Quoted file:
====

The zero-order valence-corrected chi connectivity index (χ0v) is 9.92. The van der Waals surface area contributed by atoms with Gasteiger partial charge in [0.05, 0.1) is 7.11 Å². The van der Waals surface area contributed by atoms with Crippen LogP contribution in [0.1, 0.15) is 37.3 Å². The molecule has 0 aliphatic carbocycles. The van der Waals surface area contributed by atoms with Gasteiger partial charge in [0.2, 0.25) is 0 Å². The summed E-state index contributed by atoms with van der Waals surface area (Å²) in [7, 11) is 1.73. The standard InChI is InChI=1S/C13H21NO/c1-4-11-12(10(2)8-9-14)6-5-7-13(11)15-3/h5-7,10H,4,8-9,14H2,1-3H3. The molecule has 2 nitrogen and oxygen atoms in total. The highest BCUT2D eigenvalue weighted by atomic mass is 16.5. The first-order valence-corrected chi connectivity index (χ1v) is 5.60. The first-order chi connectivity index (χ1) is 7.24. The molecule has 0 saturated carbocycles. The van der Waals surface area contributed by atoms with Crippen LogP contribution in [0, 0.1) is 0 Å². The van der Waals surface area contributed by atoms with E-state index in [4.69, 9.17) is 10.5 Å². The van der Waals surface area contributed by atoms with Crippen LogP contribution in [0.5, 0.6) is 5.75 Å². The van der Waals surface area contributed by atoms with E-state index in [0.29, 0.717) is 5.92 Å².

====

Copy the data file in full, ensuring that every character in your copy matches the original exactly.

The zero-order valence-corrected chi connectivity index (χ0v) is 9.92. The van der Waals surface area contributed by atoms with Gasteiger partial charge in [0.05, 0.1) is 7.11 Å². The van der Waals surface area contributed by atoms with Crippen LogP contribution in [0.1, 0.15) is 37.3 Å². The molecule has 0 aliphatic carbocycles. The van der Waals surface area contributed by atoms with Gasteiger partial charge in [0.2, 0.25) is 0 Å². The summed E-state index contributed by atoms with van der Waals surface area (Å²) in [7, 11) is 1.73. The standard InChI is InChI=1S/C13H21NO/c1-4-11-12(10(2)8-9-14)6-5-7-13(11)15-3/h5-7,10H,4,8-9,14H2,1-3H3. The molecule has 2 nitrogen and oxygen atoms in total. The highest BCUT2D eigenvalue weighted by atomic mass is 16.5. The first-order valence-corrected chi connectivity index (χ1v) is 5.60. The first-order chi connectivity index (χ1) is 7.24. The molecule has 0 saturated carbocycles. The van der Waals surface area contributed by atoms with Crippen LogP contribution in [0, 0.1) is 0 Å². The van der Waals surface area contributed by atoms with E-state index in [4.69, 9.17) is 10.5 Å². The van der Waals surface area contributed by atoms with Crippen LogP contribution in [0.5, 0.6) is 5.75 Å². The van der Waals surface area contributed by atoms with E-state index in [0.29, 0.717) is 5.92 Å².